[I wanted to really do a Vlog but am recovering from cold-like symptoms so I’m going to take it easy >.<]
Hello everyone, AND WELCOME TO MY BLOOOOOG. Haha, all jokes aside, first and foremost, thank you everyone for the love and support. I can’t say this enough. I have a lot to work on, and I know it’s hard to find a style that’s everyone’s cup of tea, but I appreciate all the support, awareness, suggestions and love that the community has shown this past weekend.
IEM Katowice 2015 was quite a meaningful event because A.) it was my first IEM, B.) My first time being the main host for any offline esports event, and C.) it had been about over a year since I got to stand on stage for a relatively large offline English event. (last one prior being Blizzcon 2013)
I was quite excited and anxious as you might imagine. I always wanted more chances to practice hosting and casting in English, but to jump right into the IEM World Championships was a bit daunting at first. As I said in my interview with SK Gaming, the last time I was really the main host for anything was probably in school a number of years back. I was still a bit unsure in rehearsal of how I wanted to do things, and unsure of how the crowd will be once we kick things off.
Whether it’s casting or hosting I always wanted to stick by the idea that I am still the same fan of esports I was before I started a career in this. I always look at my poster for Azubu Blaze (that I made in 2012 for their MLG Summer Arena visit) before I head off to any events to remind myself what it was like when I first got to meet professional casters and players. How exciting that was, what it was like to watch these games, and how fun it was to stay up until 6am watching OGN while discussing our various breakfast dishes in IRC. There’s different styles and tones required for different environments and events. However, for my first big main stage hosting, I wanted to just stay grounded to who I am and share my excitement with people.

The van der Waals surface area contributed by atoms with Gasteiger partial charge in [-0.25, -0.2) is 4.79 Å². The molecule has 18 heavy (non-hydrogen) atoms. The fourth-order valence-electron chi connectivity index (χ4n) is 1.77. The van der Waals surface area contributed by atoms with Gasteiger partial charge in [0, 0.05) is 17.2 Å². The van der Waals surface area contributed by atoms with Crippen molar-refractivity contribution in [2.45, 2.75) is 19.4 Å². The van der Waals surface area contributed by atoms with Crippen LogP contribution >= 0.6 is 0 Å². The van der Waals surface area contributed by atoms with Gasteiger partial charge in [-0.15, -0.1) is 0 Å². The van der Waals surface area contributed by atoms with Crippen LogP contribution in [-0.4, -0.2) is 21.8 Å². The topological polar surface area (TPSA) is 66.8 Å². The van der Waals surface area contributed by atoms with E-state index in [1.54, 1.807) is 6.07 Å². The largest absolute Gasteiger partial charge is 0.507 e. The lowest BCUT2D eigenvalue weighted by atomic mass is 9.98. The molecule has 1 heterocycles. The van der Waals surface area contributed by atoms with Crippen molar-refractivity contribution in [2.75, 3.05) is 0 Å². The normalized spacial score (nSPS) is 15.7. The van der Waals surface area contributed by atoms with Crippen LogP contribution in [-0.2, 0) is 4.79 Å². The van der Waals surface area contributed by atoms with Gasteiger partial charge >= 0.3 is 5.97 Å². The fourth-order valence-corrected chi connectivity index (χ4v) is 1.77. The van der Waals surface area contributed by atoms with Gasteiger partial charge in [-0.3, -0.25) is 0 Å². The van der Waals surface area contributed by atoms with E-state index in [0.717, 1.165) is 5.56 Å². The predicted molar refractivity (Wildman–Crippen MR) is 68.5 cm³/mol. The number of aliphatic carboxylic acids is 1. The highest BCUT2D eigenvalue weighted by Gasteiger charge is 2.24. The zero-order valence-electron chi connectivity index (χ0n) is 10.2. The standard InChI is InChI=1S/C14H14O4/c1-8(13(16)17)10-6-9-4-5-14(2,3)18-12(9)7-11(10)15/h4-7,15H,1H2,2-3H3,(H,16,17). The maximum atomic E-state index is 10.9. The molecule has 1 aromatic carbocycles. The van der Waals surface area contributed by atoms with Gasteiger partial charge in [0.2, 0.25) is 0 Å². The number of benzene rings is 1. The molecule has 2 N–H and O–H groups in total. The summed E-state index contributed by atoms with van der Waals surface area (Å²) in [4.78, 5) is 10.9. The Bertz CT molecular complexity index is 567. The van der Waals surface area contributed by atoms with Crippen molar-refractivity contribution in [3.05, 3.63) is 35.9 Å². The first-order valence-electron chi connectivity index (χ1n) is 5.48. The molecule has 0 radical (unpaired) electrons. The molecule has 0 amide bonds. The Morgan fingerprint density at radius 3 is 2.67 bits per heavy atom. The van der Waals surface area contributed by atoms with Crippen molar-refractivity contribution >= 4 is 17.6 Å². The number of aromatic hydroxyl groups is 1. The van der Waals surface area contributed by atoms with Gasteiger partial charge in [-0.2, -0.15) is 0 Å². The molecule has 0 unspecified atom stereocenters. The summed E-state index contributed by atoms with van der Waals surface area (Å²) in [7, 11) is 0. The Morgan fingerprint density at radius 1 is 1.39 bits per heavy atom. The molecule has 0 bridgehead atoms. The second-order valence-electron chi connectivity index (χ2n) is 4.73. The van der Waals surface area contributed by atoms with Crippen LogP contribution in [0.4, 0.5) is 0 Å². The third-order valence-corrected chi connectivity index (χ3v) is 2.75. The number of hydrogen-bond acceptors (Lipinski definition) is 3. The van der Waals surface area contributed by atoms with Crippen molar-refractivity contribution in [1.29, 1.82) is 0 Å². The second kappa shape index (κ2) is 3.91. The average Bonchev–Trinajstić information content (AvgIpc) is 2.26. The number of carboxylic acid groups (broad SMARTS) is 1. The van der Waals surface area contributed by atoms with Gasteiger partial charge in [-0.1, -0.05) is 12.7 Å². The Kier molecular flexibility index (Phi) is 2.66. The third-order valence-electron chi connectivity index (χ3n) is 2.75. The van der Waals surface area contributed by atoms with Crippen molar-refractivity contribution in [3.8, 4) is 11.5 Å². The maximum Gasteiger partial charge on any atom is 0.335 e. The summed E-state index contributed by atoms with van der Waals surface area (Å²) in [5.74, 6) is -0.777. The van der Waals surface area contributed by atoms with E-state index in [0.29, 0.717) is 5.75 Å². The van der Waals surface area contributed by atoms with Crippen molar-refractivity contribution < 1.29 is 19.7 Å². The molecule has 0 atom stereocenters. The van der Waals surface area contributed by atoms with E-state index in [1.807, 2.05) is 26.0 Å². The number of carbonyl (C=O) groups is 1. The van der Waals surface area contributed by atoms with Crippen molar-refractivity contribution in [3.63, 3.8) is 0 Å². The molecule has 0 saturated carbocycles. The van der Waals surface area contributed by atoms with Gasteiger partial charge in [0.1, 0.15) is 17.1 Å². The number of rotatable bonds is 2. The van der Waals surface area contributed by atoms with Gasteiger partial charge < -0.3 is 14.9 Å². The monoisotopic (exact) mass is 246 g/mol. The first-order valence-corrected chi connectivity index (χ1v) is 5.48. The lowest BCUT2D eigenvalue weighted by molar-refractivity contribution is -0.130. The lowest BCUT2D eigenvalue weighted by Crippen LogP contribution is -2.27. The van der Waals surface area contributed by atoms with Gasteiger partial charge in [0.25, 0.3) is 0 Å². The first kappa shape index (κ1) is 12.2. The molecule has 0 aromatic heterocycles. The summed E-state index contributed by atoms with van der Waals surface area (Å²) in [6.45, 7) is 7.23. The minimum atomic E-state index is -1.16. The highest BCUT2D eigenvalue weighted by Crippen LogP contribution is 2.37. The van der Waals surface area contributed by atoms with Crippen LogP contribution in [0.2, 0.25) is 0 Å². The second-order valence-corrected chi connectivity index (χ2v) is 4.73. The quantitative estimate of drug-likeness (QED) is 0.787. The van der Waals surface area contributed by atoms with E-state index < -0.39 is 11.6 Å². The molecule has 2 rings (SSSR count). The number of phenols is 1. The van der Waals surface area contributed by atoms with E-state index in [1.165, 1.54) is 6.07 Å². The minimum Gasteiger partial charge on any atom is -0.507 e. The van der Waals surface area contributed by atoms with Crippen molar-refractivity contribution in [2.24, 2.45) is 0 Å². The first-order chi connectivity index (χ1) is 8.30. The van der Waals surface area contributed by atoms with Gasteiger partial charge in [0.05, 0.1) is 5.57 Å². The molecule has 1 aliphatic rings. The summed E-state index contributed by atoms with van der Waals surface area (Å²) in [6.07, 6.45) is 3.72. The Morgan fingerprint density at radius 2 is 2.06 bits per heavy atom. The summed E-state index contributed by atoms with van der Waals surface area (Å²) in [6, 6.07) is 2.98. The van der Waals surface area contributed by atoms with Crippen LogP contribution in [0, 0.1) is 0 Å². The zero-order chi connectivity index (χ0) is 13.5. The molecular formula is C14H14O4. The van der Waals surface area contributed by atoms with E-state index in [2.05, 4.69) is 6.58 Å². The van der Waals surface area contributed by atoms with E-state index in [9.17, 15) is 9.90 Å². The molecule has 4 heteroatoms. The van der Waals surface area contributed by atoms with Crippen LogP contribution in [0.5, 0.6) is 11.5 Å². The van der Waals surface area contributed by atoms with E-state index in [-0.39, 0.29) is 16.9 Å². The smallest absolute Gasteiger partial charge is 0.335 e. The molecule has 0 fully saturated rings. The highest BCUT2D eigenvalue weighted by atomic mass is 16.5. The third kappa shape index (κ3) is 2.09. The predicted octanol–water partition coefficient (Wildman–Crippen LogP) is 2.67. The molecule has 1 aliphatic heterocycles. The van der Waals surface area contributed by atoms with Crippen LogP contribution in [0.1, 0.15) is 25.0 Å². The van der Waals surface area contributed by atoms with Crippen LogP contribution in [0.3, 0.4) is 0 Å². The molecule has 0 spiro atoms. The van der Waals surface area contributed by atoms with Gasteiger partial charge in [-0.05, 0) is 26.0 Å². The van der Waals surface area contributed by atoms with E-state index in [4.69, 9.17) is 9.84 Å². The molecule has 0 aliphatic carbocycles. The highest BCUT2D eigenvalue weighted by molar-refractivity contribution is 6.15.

Granted, I did mix in some inspiration from Caster Jun, aka Korean Hype Man. I think there’s a lot to work on here (as people noted, voice projection being one things. Admittedly I hadn’t warmed up my voice enough this weekend + I had been lazy with training my voice in recent months, given I haven’t done many events), but I think for a first attempt on a Western/Korean hybrid style, I’m willing to be content. I’m glad a lot of people found it enjoyable even if it wasn’t perfect.
The crowd was actually pretty awesome. Opening day was pretty good, and they were definitely very passionate about the finals. I know some people who were at the venue also said that the crowd wasn’t as reactive to my introductions but sometimes you’re not as invested in the teams or given that it was in Poland, English isn’t as comfortable for everyone. Add that to venue sound systems + speech speed on stage, I wouldn’t be surprised if it was simply harder for some people to follow. The reason I didn’t let that change my style was that I wanted to keep consistency for the fans watching at home. A lot of times for live productions, you’ll also have someone who keeps the fans hyped up during breaks, but we didn’t always have a polish speaking person available for that, and that’s ok. I still wanted the fans watching from home to be excited about their favorite team’s next match, or the anxious moment when your region might be eliminated all together from the IEM World Championships. To me it’s just as important to communicate with viewers through the lens, as it is to keep the energy up in the venue.